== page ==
The Food Pendulum Has Swung


Last night I posted an article from Lucky Peach about Guy Fieri. The writer took the “brave” position that Mr. Frosted Tips’ show, Diners, Drive-Ins, and Dives is not just a guilty pleasure, it’s pretty good, actually soothing to watch. The author, Julia Turshen, makes sure to get her virtue signaling in, she identifies him as  a “famous, wealthy, white, straight, cisgender guy.” Just in case there was any doubt about who you are supposed to hate.

I can’t imagine anyone who’s ever seen Fieri’s show needed to be told that, but it’s not about identifying him. It’s about identifying Turshen’s politics.

This morning I read an essay in The Best Food Writing 2016 called The Case for Bad Coffee by Keith Pandolfi. It’s an autobiographical walk through his career in fancy coffee framed by his ultimate rejection of single origin snobbery in favor of the gloriously plebeian Maxwell House. The essay closes out with a story about an older family friend, presumably a Republican, who he used to enjoy conversations about life with over cheap diner coffee.

Pandolfi and Turshen’s essays both do the same thing. They inform the audience about what sort of special snowflakes they are while simultaneously demonstrating how different they are from the other special snowflakes by their nostalgically driven rejection of foodie values. In the same anthology Pandolfi’s essay appears in, there’s a lovingly written piece about the joy of basic ass chicken tenders.

You can’t simply reject what nerds are into, though. You have to have come through the epicurean fire first. It’s like when someone makes millions in some awful, dreary business and then quits to go build orphanages in the third world. You need the money first.

It’s not enough to say “I like cheap coffee, I never cared for the expensive stuff.” The foodie can only appreciate the cheap stuff by demonstrating their hard won knowledge of obscurity first. Only with a true education can you enjoy what the proles enjoy. It’s almost like foodie Marxism.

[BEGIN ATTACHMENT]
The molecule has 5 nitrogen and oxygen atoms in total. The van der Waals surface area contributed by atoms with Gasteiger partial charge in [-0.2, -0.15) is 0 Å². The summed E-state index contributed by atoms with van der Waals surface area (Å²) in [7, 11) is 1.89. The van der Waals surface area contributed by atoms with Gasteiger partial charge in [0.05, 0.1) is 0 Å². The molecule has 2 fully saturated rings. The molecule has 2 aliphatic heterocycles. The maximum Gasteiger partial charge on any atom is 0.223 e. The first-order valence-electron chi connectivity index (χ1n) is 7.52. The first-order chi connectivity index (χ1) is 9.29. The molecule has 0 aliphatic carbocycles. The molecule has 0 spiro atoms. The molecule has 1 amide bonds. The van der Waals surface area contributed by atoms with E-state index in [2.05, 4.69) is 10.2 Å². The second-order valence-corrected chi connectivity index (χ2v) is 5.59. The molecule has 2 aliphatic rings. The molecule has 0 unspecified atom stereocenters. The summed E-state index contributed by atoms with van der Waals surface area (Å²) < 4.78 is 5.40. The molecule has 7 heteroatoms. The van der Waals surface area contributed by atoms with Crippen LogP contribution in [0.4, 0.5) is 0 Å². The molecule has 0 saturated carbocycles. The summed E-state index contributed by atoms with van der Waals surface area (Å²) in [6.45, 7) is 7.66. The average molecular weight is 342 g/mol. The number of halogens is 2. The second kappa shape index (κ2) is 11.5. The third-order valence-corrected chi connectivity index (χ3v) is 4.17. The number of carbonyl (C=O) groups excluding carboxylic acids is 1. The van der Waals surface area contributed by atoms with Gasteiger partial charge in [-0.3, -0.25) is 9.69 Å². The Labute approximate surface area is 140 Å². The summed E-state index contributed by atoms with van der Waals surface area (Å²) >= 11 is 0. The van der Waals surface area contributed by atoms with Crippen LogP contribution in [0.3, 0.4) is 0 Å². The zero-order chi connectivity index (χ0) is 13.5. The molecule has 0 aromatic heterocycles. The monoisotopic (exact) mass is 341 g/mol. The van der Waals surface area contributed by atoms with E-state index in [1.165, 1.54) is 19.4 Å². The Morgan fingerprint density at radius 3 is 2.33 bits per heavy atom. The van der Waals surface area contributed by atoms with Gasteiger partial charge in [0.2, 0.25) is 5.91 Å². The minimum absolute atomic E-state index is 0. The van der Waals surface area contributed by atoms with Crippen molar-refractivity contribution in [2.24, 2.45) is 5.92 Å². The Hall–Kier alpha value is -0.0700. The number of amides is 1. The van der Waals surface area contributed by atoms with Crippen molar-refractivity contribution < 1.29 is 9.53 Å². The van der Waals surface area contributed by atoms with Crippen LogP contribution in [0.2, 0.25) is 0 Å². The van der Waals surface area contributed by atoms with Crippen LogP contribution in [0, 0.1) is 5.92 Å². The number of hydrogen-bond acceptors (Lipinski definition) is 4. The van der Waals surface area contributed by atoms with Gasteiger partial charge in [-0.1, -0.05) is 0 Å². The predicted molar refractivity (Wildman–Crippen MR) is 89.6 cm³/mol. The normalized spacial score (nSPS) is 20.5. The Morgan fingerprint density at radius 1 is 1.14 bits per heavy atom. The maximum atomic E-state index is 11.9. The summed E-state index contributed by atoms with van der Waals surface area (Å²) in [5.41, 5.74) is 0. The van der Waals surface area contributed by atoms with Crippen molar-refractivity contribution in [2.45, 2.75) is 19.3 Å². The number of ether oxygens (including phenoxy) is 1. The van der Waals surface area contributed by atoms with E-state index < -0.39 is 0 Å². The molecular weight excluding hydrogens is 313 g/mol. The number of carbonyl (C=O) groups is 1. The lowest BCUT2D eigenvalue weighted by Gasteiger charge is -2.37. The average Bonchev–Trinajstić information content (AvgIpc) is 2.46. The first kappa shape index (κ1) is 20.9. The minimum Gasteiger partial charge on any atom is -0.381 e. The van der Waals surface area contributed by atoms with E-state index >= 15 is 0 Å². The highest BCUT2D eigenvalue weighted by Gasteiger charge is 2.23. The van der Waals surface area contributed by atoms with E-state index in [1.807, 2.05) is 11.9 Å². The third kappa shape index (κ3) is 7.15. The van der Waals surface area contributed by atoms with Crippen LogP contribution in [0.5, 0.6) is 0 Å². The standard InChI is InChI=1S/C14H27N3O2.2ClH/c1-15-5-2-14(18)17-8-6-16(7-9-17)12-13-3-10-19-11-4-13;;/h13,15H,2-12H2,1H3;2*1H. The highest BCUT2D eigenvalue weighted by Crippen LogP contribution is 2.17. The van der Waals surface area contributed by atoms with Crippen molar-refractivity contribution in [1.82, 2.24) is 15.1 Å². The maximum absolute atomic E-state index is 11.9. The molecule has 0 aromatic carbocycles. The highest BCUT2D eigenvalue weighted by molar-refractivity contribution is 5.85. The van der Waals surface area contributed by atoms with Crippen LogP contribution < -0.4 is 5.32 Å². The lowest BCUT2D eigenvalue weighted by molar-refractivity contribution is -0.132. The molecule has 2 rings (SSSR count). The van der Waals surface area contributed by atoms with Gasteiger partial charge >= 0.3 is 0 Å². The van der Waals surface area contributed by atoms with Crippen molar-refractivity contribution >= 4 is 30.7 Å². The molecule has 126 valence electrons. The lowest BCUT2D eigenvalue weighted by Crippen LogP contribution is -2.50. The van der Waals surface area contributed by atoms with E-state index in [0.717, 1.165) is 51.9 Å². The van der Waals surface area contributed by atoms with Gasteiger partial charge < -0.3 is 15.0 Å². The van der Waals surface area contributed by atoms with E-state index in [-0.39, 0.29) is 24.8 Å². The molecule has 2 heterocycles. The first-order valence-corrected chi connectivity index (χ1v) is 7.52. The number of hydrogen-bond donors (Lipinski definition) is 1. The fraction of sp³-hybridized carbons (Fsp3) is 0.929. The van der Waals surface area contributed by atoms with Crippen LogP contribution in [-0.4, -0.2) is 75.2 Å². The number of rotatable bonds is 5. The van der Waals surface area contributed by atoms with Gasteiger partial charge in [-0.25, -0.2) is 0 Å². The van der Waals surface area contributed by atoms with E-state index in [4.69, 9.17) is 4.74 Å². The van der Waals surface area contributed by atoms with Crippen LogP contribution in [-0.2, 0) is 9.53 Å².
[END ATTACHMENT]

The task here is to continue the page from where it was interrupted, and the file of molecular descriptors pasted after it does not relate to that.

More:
I knew this would be coming because the world seems to operate in cycles. Comic book writer Grant Morrison’s book Super Gods makes the argument that all of culture simply swings back and forth between the radical and the conservative. The rhythm seems to be about 8-12 years. The real money to be made off of society is from watching this ebb and flow and being slightly in front of it. Awareness of this cycle grants a smart person power over it. At least that’s Morrison’s theory.

The moment I knew the pendulum was swinging back was when Chef Sean Brock took Anthony Bourdain to The Waffle House. They sat drinking cheap coffee and ate  Southern cuisine perfected by the machines of capitalism. And they enjoyed it.

These two seasoned celebrity chefs rejected the anti-Waffle House hipsterdom I first heard in comedian Bill Hicks’ Waffle House bit. Hicks’s bit is about anti-intellectualism in the flyover states, which I believe is over.

The idea that the country is no longer full of uneducated bumpkins is a topic of conversation that keeps coming up on Joe Rogan’s podcast. He and his fellow comedian Bill Burr often remark that the middle of the country is full of really smart people now because of the internet.

I think there is also something to do with the rejection of coastal cities and their high prices going on here. In an article called How Every City Became Brooklyn, writer John Birdsall explores the excellent, but familiar, food scenes of out of the way fly-over cities. These places benefit from low rents and enthusiastic customers who want the kind of food they’ve seen on Bourdain and Fieri’s shows. Chefs who are done with the bullshit of $3000 a month studios with no parking are bringing their skill and ideas to places where they might actually thrive.

You’re going to see a lot more of this kind of thing. Cities like San Francisco and New York are always going to attract top-talent, but I believe they will not have the monopoly on culinary genius any more. There is going to be an exchange of sorts.

This brings me to my 2017 food predictions. I have only one: food hipsters are going to turn every thing normal people love to eat into the food version of PBR. They will act like they discovered fried chicken and lasagna. Maxwell House will appear on menus written in Helvetica. And these asshole food dorks are going to eat it up.



1 Comment

  1. Ha! “Reminding us what sort of special snowflakes they are.” Priceless. Now I have to figure out how to profit from the political swing that’s gone so far…

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